Thursday, June 21, 2012


CAMPBELLIAN FUNCTION: *psychological, sociological*

Many critics before me have observed that though certain films starring Lon Chaney Sr. had a huge influence on the American articulation of horror-films in the sound era, most Chaney roles tend toward suspense or melodrama rather than pure horror.  Chaney’s famed HUNCHBACK OF NOTRE DAME is something of a borderline case.  One can easily imagine the story writing out Quasimodo, or substituting some less grotesque character, at which point the story would become pure historical melodrama.

For that matter, it might be possible to render a version of Hugo’s story in which the hunchback’s tragic freakishness was given the same naturalistic treatment seen in other melodramas about teratological unfortunates, such as David Lynch’s ELEPHANT MAN.  To be sure, Hugo’s treatment of his deformed antihero is more naturalistic than one sees in many mainstream horror movies—not least Chaney’s next great exploration of physiognomic contortion, THE PHANTOM OF THE OPERA.  But even without the use of the tropes of horror-narratives, I’d still consider that Hugo lends an air of strangeness to Quasimodo, which qualifies both the original novel and Chaney’s treatment of it for my category of “the uncanny.”  I’d like to think that when I include the Hunchback in the pantheon of metaphenomenal monsters, I’m not being unduly influenced by how often Quasimodo appeared in monster-film magazines, but I can’t deny that could be an influence.

The main plot-thrust of the film follows that of the novel: the real struggle is less that of the hunchback Quasimodo and his tormentors than the large-scale conflicts between the court of French King Louis XI, the Catholic Church, and a quasi-proletariat that rises against Louis’ injustice, led by “Clopin, the King of Beggars” (Ernest Torrence, who played Professor Moriarty in the 1932 film SHERLOCK HOLMES).  The novel had two villains: Claude Frollo, the lustful archdeacon of Notre Dame, and his nasty brother Jehan.  The film gives Claude a saintly makeover and promotes Jehan to main villain, making him a Machiavellian type of plotter fomenting conflict for his own ends.  Jehan takes over Claude's role in manipulating Quasimodo, though the hunchback's reasons for obeying Jehan are obscure since Jehan isn't a father-figure to Quasimodo.  He also takes charge of lusting after the gypsy-girl Esmerelda and stabbing Phoebus, the young lord who pursues the girl.  Esmerelda is consistent as an innocent drawn into these complex plots, horrified by Quasimodo’s ugliness but capable of taking pity upon the tortured hunchback.  Esmerelda’s mother, who loses the girl as an infant to thieving gypsies, appears in this film-version, and makes such a brief appearance that I wondered why she was included.  Some adaptations don’t bother with the mother, and in truth she doesn’t really have much a role if one doesn’t plan to adapt the uncompromisingly tragic ending of the novel—which the 1923 HUNCHBACK does not do.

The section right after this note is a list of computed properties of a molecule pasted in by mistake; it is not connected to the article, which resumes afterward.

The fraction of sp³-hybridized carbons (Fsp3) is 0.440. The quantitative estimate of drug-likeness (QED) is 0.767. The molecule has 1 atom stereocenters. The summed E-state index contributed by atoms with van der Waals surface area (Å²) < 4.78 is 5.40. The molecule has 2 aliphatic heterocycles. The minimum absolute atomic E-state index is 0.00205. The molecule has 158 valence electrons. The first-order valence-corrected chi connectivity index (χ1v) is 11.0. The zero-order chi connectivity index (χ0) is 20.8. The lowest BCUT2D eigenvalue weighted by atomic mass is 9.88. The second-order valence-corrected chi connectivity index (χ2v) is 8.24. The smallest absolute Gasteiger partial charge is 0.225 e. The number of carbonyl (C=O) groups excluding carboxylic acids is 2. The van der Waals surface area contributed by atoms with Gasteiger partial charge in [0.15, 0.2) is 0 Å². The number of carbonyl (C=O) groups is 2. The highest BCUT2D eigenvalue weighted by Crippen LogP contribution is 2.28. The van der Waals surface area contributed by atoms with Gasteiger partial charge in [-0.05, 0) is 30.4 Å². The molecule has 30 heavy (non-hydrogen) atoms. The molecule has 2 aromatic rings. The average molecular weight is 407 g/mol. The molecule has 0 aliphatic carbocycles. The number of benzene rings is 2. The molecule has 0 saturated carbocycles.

I won’t plan to address the plot in much detail.  It’s familiar to many readers from multiple adaptations, and I must confess that whenever Chaney Sr. wasn’t onscreen, I found the direction by Wallace Worsley stately but faintly boring.  Chaney’s performance is the centerpiece, and even aside from his peerless makeup, he throws himself into the role with great energy and athleticism.  Many of Hugo’s subtler sociological points are lost, but the film successfully puts across the image of Quasimodo as an accursed “Fool of God,” whose very existence places the existence of a loving Creator in doubt.


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